If the world of football is a mad world, then the 2014 FIFA World Cup is the pinnacle of that madness. Thirty-two country teams, with players valued at over £4.75 billion (RM25.8 billion) will be converging at a stage set at a cost of some £6 billion (RM32.3 billion) in stadiums and infrastructure, to fight for the right to hold aloft a trophy no longer than the average footballer’s forearm.
After the provisional 30-man squads for each country were announced yesterday, what is most exciting is the wealth of footballing talent on display, everyday for a whole month. Say goodbye to productivity, as all eyes turn to these 10 most expensive squads at the 2014 FIFA World Cup.
10. Netherlands (£184.1m)
The last World Cup’s finalists kick off the list with the only top 10 team valued at under £200 million. That’s not to say they will be lacking firepower, with most valuable players Robin van Persie (£32.4m), Arjen Robben (£20.3m) and Wesley Sneijder (£13.8m) leading the European power house’s front line.
9. Portugal (£262.1m)
No surprises here, Cristiano Ronaldo (£81.5m) is Portugal’s most valuable player, both from the financial accounting and footballing standpoint. Ronaldo joined Real Madrid in 2009 for £80m to become the world’s most expensive player at the time. His value to club and country has only increased since.
8. England (£272.1m)
Wayne Rooney (£36.7m) of Manchester United leads the way as England’s most expensive player, followed by midfielder Jack Wilshere (£26.7m), Leighton Baines and Daniel Sturridge (£16.1m each).
7. Belgium (£286.5m)
At the last World Cup, any discussion of Belgium being in the top 10 most valuable list would have been shot down. Big new talents like Chelsea’s Eden Hazard (£36.7m), Vincent Kompany and Axel Witsel (£28.4m each) has changed things, although they still have not broached FIFA’s top 10 rankings yet.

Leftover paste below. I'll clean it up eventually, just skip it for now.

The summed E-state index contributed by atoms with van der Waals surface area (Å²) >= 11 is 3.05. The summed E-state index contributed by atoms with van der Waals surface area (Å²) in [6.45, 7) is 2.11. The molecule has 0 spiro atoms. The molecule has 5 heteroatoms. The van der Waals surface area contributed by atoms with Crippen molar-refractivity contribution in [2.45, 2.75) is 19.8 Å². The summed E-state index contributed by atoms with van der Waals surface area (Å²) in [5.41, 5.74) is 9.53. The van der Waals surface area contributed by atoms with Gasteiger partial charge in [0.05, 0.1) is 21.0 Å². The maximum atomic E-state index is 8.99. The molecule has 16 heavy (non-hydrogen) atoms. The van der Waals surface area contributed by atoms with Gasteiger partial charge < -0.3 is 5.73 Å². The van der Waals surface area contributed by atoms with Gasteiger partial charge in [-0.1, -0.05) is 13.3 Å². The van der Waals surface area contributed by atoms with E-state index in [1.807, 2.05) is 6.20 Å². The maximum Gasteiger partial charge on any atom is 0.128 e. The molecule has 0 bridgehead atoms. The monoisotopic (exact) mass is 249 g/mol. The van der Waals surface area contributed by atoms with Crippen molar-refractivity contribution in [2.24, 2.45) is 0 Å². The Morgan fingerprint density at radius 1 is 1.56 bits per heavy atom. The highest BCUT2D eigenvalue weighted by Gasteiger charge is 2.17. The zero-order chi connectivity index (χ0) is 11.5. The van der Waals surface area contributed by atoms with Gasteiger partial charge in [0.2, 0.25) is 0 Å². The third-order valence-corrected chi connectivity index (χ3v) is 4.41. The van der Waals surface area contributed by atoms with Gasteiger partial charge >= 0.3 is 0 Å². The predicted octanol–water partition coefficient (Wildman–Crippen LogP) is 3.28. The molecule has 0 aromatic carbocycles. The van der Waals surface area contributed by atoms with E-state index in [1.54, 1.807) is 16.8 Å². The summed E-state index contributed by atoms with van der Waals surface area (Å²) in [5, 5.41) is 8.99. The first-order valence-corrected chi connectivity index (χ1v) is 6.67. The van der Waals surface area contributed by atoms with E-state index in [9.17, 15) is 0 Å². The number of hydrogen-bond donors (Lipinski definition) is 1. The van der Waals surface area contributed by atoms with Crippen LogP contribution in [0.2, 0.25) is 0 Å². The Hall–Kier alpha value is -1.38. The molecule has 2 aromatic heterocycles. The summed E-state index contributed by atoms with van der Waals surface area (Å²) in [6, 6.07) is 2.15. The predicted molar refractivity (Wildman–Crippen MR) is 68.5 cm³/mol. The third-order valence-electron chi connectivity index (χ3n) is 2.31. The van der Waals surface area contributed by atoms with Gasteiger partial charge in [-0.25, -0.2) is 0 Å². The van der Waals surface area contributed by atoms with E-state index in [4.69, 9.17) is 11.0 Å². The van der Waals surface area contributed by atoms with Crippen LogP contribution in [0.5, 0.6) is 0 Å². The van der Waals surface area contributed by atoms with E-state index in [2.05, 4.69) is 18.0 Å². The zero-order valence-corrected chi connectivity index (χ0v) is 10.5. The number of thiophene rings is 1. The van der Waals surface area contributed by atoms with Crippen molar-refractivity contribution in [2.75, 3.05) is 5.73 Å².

6. Italy (£333.2m)
Resident whiner Mario Baloteli (£24.4m) also happens to be Italy’s most valuable player, from a financial standpoint at least. If he doesn’t throw a famous tantrum, perhaps he’ll be worth his price tag too.
5. France (£359.8m)
France remains a perennial footballing force in European and world football. Most valuable player Paul Pogba (£36.7m) is also among France’s youngest players, at 21 years of age.
4. Argentina (£375.5m)
Lionel Messi (£97.7m) will be by some measure of distance the most expensive player at the World Cup. Three of Argentina’s next most valuable, Sergio Aguero (£36.5m), Gonzalo Higuain (£30.8m) and Angel Di Maria (£24.3m), all footballing superstars in their own right, are not as valued as highly as Messi alone. That’s how good he is.
3. Brazil (£380.8m)
Messi’s Barcelona team mate Neymar (£48.9m) is the host country’s hottest young talent, and is expected to shine playing in front of a massive home crowd. Striker Hulk (£38.9m) and defender Thiago Silva (£32.4m) complete the top three.
2. Germany (£501.8m)
Germany will be eyeing top honours, having been knocked out by Spain in the semi-finals of the 2010 World Cup. The burden is on Mario Gotze (£44.8m), Mesut Ozil (£40.5m) and Thomas Muller (£32.4m) to get there.
1. Spain (£611.7m)
Reigning champions, and currently ranked no.1 in FIFA rankings, Spain has at its disposal the most expensive team in the world. Combined, the value of Spain’s squad alone exceeds the combined value of all squad players in Group E (Switzerland, Ecuador, France and Honduras). Andres Iniesta (£44.8m) is Spain’s most expensive just ahead of Cesc Fabregas (£40.4m) and Sergio Busquets (£36.5m).
If those numbers don’t amaze you, then consider that the broadcasting rights for the month-long event have been sold for a rumoured £1.55 billion (RM 8.39 billion) to television networks worldwide, and combined merchandising revenue (think team jerseys and merchandise, footballs, any souvenir with the official logo slapped on it) amounting to billions of Ringgit! It’s going to be a mad, mad month indeed.